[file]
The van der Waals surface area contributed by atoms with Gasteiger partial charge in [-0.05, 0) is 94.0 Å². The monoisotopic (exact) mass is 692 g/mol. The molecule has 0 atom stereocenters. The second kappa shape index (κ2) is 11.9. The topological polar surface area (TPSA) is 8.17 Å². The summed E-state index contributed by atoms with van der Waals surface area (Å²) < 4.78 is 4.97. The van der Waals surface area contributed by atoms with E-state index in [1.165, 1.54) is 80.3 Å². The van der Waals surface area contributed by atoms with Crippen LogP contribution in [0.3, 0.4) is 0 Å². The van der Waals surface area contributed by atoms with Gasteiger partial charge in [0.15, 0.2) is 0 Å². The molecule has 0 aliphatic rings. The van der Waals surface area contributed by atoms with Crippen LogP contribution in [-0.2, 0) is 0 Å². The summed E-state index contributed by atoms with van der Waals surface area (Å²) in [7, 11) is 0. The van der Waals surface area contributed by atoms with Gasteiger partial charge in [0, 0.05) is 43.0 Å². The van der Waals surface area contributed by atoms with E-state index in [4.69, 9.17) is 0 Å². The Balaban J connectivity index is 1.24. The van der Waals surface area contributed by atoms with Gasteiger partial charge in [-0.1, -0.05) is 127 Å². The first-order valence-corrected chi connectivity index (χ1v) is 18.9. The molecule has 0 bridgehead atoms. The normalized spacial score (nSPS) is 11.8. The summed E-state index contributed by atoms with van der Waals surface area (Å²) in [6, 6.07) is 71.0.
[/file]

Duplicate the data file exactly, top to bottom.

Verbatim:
The van der Waals surface area contributed by atoms with Gasteiger partial charge in [-0.05, 0) is 94.0 Å². The monoisotopic (exact) mass is 692 g/mol. The molecule has 0 atom stereocenters. The second kappa shape index (κ2) is 11.9. The topological polar surface area (TPSA) is 8.17 Å². The summed E-state index contributed by atoms with van der Waals surface area (Å²) < 4.78 is 4.97. The van der Waals surface area contributed by atoms with E-state index in [1.165, 1.54) is 80.3 Å². The van der Waals surface area contributed by atoms with Crippen LogP contribution in [0.3, 0.4) is 0 Å². The van der Waals surface area contributed by atoms with Gasteiger partial charge in [0.15, 0.2) is 0 Å². The molecule has 0 aliphatic rings. The van der Waals surface area contributed by atoms with Crippen LogP contribution in [-0.2, 0) is 0 Å². The summed E-state index contributed by atoms with van der Waals surface area (Å²) in [7, 11) is 0. The van der Waals surface area contributed by atoms with Gasteiger partial charge in [0, 0.05) is 43.0 Å². The van der Waals surface area contributed by atoms with E-state index in [4.69, 9.17) is 0 Å². The Balaban J connectivity index is 1.24. The van der Waals surface area contributed by atoms with Gasteiger partial charge in [-0.1, -0.05) is 127 Å². The first-order valence-corrected chi connectivity index (χ1v) is 18.9. The molecule has 0 bridgehead atoms. The normalized spacial score (nSPS) is 11.8. The summed E-state index contributed by atoms with van der Waals surface area (Å²) in [6, 6.07) is 71.0.